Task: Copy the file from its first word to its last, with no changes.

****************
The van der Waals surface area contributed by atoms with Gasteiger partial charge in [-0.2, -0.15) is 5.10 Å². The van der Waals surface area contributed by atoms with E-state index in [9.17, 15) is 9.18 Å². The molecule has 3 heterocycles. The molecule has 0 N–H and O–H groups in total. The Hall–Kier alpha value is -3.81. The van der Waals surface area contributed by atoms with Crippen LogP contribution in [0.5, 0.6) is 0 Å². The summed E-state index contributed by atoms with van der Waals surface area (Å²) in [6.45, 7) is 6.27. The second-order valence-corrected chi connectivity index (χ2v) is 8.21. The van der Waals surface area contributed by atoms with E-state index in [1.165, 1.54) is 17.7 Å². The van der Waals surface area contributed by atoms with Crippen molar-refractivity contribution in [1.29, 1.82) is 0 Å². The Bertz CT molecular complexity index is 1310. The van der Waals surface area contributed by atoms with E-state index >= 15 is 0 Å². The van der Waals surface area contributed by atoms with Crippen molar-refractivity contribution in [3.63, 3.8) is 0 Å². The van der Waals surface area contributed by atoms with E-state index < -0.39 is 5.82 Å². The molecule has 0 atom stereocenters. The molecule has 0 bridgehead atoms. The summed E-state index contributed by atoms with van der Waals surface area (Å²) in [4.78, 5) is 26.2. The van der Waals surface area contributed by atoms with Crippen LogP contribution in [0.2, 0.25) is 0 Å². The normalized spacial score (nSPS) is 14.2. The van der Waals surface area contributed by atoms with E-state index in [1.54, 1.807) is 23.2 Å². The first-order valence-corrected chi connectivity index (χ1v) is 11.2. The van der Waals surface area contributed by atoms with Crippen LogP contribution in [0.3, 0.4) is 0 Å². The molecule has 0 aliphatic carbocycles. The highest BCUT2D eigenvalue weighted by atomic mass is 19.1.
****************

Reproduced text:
The van der Waals surface area contributed by atoms with Gasteiger partial charge in [-0.2, -0.15) is 5.10 Å². The van der Waals surface area contributed by atoms with E-state index in [9.17, 15) is 9.18 Å². The molecule has 3 heterocycles. The molecule has 0 N–H and O–H groups in total. The Hall–Kier alpha value is -3.81. The van der Waals surface area contributed by atoms with Crippen LogP contribution in [0.5, 0.6) is 0 Å². The summed E-state index contributed by atoms with van der Waals surface area (Å²) in [6.45, 7) is 6.27. The second-order valence-corrected chi connectivity index (χ2v) is 8.21. The van der Waals surface area contributed by atoms with E-state index in [1.165, 1.54) is 17.7 Å². The van der Waals surface area contributed by atoms with Crippen molar-refractivity contribution in [1.29, 1.82) is 0 Å². The Bertz CT molecular complexity index is 1310. The van der Waals surface area contributed by atoms with E-state index >= 15 is 0 Å². The van der Waals surface area contributed by atoms with Crippen molar-refractivity contribution in [3.63, 3.8) is 0 Å². The van der Waals surface area contributed by atoms with E-state index < -0.39 is 5.82 Å². The molecule has 0 atom stereocenters. The molecule has 0 bridgehead atoms. The summed E-state index contributed by atoms with van der Waals surface area (Å²) in [4.78, 5) is 26.2. The van der Waals surface area contributed by atoms with Crippen LogP contribution in [0.2, 0.25) is 0 Å². The normalized spacial score (nSPS) is 14.2. The van der Waals surface area contributed by atoms with E-state index in [1.54, 1.807) is 23.2 Å². The first-order valence-corrected chi connectivity index (χ1v) is 11.2. The van der Waals surface area contributed by atoms with Crippen LogP contribution in [0.3, 0.4) is 0 Å². The molecule has 0 aliphatic carbocycles. The highest BCUT2D eigenvalue weighted by atomic mass is 19.1.